The National Science Foundation Launches Y Combinator-Like Program; Will Vet 100 Teams by Fall

Today, the National Science Foundation (NSF), the nearly $7 billion government agency that supports research in science and engineering, may be dramatically changing the way that university research geeks approach their projects, as well as what gets funded by venture capitalists.

It’s kicking off Innovation Corps, a program that aims to transform the most promising commercial research projects into viable startups — lots of them, possibly. Indeed, beginning this fall, the NSF will annually provide 100 science and engineering projects  with $50,000. It will also enroll 25 teams at a time in a quarterly crash course on entrepreneurship.

Specifically, they’ll head to the Lean Launchpad class at Stanford taught by entrepreneur Steve Blank, who tells me the program’s participants will attend the course physically at the outset of the quarter, then, in the weeks following, virtually.

Blank often has venture capitalists teach the Stanford course with him. Floodgate’s Ann Miura-Ko and Jon Feiber of Mohr, Davidow Ventures participated in the winter quarter, for example. The NSF-driven course will be no different, he says. Already signed on to join him are Mohr, Davidow; True Ventures; and others to be disclosed soon.

The Innovation Corps participants will be receiving more than lectures. The beauty of the program, says Blank, is that it’s “designed to make teams go out and talk with customers, like they’re starting a company. We want them testing their hypotheses outside the comforts of their research labs and reporting back every week.” And hopefully discovering that there’s a market for what they are creating.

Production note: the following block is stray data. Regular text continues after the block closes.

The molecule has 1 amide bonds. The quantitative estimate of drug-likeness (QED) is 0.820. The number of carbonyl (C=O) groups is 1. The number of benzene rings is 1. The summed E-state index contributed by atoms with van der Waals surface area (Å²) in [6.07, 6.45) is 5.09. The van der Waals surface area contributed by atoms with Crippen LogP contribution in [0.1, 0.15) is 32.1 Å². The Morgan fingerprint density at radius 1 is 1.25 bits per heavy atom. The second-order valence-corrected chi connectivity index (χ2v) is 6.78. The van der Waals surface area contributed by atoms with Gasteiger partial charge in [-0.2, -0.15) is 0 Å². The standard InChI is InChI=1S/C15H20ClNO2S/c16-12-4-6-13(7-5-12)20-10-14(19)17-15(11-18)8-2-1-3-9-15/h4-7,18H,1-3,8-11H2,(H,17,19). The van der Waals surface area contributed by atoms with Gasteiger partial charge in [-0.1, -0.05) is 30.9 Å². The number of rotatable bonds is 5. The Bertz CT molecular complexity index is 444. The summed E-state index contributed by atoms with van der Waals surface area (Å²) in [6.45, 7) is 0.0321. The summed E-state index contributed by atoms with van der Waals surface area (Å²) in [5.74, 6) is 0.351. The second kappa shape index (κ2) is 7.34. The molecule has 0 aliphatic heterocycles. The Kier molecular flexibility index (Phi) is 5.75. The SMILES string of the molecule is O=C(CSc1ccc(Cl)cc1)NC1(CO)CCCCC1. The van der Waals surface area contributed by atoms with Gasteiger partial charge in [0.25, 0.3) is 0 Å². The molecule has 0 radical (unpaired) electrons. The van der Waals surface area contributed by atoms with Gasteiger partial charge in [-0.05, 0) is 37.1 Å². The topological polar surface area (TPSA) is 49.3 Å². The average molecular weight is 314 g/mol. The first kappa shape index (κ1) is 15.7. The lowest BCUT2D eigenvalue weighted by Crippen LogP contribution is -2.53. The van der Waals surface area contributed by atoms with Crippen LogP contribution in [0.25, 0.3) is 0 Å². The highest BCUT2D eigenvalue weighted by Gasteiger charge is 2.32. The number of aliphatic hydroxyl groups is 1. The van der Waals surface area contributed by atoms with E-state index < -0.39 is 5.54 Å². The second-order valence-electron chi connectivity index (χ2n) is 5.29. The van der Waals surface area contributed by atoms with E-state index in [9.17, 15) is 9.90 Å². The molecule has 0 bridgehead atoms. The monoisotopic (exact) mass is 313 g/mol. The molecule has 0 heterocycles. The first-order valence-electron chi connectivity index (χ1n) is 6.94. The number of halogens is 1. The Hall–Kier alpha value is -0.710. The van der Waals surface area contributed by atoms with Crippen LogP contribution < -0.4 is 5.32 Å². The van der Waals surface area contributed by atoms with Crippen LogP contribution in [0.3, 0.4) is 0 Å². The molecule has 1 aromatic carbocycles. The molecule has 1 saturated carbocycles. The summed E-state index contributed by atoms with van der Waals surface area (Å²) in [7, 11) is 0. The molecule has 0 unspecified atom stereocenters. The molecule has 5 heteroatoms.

If not, they haven’t wasted much time. If so, they have the option to license their intellectual property or else attempt to raise funding through a “demo day” at the end of each quarter, one that will surely feature every VC from Santa Monica to Sand Hill Road (and beyond). As Blank puts it: “The program gives VCs a pipeline that they’ve never before had access to, because most engineers have no idea how to speak to customers, and many are in Podunk universities.”

“Everyone is a winner here if this thing works,” he adds.

Blank has more on the new program at his blog, which you can find here.